The Golden Age Starman Archives Volume 1

The Golden Age Starman Archives Volume 1
Golden Age Starman Archives Volume 1 review
  • North American Publisher / ISBN: DC - 1-5638-9622-2
  • Volume No.: 1
  • Release date: 2000
  • UPC: 9781563896224
  • Contains adult content?: no
  • Does this pass the Bechdel test?: no
  • Positive minority portrayal?: no
  • CATEGORIES: Crime, Superhero

After the staggering success of Superman and Batman, National Comics/DC rapidly launched many new mystery-men in their efforts to capitalise on the phenomenon of superheroes. From our decades-distant perspective it’s only fair to say that by 1941 the editors had only the vaguest inkling of what they were doing.

Thus, when Starman launched in 1941, National/DC trusted in craft and quality rather than some indefinable “pizzazz”. The editors were convinced the startlingly realistic, conventionally dramatic illustration of Hardin “Jack” Burnley would propel their newest concept to the same giddy heights of popularity as the Action Ace and Gotham Guardian.

Indeed, the strip, always magnificently drawn and indisputably one of the most beautiful of the period, was further blessed with mature and compelling scripts by Gardner Fox and future SF great Alfred Bester. These remain compulsive and brilliant thrillers, even by today’s standards.

However, according to the artist in his foreword to this stunning deluxe hardback collection, that was possibly the problem. Subtle, moody, slower-paced stories just didn’t have the sheer exuberance and kinetic energy of the most popular series, which all eschewed craft and discipline for spectacle and all-out action. Happily, these days with an appreciably older and more discerning audience, Starman’s less-than-stellar career in his own time can be fully seen for the wonderment it truly is.

This epic collection reprints just over a year of the Astral Avenger’s earliest astounding exploits, including some of the most iconic covers of the 1940s, by Burnley and, latterly, wonder-kids Joe Simon and Jack Kirby.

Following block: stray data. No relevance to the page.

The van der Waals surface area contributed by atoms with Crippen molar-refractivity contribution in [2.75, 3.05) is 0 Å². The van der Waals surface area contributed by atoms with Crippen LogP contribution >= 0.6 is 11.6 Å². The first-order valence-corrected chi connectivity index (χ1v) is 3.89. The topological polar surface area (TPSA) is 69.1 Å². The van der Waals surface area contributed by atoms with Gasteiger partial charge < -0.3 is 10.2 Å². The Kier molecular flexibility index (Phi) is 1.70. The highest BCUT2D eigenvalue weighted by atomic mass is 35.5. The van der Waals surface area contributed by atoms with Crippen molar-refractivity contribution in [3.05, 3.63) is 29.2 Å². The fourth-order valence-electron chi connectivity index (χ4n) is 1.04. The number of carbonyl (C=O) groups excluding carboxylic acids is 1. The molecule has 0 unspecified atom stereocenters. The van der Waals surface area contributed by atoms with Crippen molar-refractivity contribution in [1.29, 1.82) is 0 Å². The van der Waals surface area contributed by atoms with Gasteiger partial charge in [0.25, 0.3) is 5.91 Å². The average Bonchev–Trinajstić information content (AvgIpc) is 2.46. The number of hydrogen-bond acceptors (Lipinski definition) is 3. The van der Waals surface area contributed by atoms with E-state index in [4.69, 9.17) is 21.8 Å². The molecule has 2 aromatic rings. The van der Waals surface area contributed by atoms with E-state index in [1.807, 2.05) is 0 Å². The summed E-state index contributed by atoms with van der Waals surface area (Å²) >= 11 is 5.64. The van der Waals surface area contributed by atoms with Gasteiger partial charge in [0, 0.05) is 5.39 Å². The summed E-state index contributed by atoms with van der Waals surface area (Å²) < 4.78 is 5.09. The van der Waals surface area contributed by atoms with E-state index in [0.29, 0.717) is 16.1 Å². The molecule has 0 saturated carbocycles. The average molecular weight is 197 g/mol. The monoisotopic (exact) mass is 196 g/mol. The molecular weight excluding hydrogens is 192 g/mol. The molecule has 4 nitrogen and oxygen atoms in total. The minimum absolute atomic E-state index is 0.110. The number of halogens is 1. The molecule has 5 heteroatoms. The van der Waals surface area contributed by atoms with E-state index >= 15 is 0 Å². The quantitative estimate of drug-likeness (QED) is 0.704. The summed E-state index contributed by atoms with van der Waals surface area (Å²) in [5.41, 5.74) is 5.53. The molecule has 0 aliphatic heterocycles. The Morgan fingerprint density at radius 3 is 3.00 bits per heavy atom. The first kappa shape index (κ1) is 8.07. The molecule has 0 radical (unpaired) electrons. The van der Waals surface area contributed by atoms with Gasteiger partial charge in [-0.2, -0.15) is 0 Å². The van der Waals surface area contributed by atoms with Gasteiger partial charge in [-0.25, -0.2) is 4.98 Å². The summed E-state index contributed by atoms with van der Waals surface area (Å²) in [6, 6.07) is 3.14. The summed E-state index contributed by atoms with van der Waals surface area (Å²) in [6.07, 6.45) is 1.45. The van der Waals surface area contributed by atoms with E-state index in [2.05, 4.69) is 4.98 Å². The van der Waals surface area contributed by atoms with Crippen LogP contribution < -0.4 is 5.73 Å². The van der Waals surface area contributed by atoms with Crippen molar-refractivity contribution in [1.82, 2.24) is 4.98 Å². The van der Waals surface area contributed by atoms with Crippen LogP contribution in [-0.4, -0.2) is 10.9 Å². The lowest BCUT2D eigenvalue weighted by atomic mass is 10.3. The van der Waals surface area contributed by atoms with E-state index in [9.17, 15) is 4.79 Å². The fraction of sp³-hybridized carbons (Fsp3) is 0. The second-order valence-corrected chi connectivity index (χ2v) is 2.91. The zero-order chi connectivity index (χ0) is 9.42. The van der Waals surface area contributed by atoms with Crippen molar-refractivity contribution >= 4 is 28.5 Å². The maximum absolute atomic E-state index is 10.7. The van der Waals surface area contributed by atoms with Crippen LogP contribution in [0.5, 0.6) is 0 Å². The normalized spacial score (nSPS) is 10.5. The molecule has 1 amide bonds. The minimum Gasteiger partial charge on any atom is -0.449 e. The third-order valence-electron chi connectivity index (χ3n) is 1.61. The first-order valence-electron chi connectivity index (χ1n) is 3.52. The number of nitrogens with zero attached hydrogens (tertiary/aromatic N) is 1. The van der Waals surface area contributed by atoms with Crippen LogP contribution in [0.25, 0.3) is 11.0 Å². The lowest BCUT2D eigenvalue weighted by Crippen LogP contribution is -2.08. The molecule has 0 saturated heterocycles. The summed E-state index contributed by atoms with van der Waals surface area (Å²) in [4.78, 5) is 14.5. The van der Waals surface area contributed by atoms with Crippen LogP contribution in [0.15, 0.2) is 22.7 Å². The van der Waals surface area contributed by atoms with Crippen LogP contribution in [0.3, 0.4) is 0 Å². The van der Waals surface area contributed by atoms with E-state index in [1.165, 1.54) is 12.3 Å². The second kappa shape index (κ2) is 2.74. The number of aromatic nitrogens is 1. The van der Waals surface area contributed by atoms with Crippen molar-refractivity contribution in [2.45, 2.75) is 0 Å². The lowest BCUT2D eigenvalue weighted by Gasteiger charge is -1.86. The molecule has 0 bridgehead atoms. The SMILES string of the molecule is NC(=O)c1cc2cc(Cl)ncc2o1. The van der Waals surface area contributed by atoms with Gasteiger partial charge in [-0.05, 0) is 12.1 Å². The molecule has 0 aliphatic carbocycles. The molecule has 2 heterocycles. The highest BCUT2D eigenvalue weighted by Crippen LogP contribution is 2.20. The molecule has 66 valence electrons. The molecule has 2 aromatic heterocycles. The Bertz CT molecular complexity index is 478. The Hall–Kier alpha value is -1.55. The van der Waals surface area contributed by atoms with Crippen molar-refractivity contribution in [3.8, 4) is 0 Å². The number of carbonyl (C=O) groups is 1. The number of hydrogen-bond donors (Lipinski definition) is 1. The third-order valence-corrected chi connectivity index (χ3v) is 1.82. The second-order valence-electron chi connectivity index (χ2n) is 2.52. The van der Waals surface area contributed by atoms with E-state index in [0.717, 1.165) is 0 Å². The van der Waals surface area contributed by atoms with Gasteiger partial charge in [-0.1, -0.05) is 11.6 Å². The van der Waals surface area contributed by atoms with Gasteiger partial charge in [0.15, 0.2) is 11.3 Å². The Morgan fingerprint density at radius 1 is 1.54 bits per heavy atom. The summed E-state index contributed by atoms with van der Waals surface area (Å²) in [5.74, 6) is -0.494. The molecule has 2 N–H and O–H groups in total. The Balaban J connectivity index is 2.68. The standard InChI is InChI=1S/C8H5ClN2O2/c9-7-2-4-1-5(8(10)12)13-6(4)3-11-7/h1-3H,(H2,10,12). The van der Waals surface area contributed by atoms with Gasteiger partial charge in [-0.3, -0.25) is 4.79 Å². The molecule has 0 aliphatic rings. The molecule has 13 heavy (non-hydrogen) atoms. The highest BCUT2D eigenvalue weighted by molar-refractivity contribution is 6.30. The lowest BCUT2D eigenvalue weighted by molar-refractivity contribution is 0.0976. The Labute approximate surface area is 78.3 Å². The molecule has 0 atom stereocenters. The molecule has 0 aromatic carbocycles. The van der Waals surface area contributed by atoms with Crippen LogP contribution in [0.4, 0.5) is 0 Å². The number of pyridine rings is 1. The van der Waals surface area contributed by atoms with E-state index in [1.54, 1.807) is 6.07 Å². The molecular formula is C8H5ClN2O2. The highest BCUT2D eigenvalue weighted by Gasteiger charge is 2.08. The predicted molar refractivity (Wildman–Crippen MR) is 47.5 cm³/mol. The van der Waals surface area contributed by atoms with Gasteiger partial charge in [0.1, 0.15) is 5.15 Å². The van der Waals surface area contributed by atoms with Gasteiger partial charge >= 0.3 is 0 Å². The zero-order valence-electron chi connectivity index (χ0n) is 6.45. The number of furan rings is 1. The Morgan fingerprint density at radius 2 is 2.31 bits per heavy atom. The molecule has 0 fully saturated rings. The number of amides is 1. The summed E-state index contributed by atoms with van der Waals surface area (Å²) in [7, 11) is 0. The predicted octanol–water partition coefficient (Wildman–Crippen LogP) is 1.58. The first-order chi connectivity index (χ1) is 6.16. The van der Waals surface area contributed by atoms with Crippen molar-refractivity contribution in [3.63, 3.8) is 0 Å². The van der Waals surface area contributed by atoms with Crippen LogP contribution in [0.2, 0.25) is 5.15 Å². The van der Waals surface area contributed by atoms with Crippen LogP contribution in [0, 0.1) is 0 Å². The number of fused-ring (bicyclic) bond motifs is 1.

Burnley came up with the Starman concept, but, as was often the case, a professional writer was assigned to flesh out and co-create the stories. In this case said scribe was the multi-talented Fox who wrote most of them. The illustrator also liberally called on the talents of his brother Dupree “Ray” Burnley as art assistant, and sister Betty as letterer to finish the episodes in sublimely cinematic style.

In those simpler times origins were far less important than today, and the moonlit magic here begins with America suddenly suffering a wave of deadly electrical events. Appalled and afraid, FBI chief Woodley Allen summons his latest volunteer operative. Bored socialite Ted Knight promptly abandons his irate date Doris Lee to assume his mystery man persona, flying off to stop the deranged scientist behind all the death and destruction. Almost as an aside we learn that secret genius Knight had previously discovered a way to collect and redirect the energy of starlight through an awesome handheld device he calls a “gravity rod” and resolved to do only good with his discoveries.

A dozen enthralling, engaging and fantastically inviting adventures follow, collectively a lost high-point of the era, still offering astonishing thrills and amazing chills for today’s sophisticated readership. Starman’s exploits are some of the best but most neglected thrillers of those halcyon days, but modern tastes will find them are far more in tune with contemporary mores. Better still, there’s a Volume 2.